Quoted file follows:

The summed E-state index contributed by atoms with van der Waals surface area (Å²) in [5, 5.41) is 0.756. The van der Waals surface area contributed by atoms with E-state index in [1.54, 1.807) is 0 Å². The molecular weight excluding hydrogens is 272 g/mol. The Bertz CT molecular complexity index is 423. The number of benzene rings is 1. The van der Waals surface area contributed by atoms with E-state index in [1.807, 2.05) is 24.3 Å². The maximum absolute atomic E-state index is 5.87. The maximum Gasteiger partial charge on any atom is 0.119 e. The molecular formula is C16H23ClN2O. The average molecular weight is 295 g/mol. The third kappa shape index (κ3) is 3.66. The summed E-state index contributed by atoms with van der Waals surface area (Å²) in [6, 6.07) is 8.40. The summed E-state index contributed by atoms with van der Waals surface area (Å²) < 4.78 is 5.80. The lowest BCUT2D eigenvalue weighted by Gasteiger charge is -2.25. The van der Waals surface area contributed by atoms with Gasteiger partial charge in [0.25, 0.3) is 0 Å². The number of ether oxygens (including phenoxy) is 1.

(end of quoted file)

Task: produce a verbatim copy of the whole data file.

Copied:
The summed E-state index contributed by atoms with van der Waals surface area (Å²) in [5, 5.41) is 0.756. The van der Waals surface area contributed by atoms with E-state index in [1.54, 1.807) is 0 Å². The molecular weight excluding hydrogens is 272 g/mol. The Bertz CT molecular complexity index is 423. The number of benzene rings is 1. The van der Waals surface area contributed by atoms with E-state index in [1.807, 2.05) is 24.3 Å². The maximum absolute atomic E-state index is 5.87. The maximum Gasteiger partial charge on any atom is 0.119 e. The molecular formula is C16H23ClN2O. The average molecular weight is 295 g/mol. The third kappa shape index (κ3) is 3.66. The summed E-state index contributed by atoms with van der Waals surface area (Å²) in [6, 6.07) is 8.40. The summed E-state index contributed by atoms with van der Waals surface area (Å²) < 4.78 is 5.80. The lowest BCUT2D eigenvalue weighted by Gasteiger charge is -2.25. The van der Waals surface area contributed by atoms with Gasteiger partial charge in [0.25, 0.3) is 0 Å². The number of ether oxygens (including phenoxy) is 1.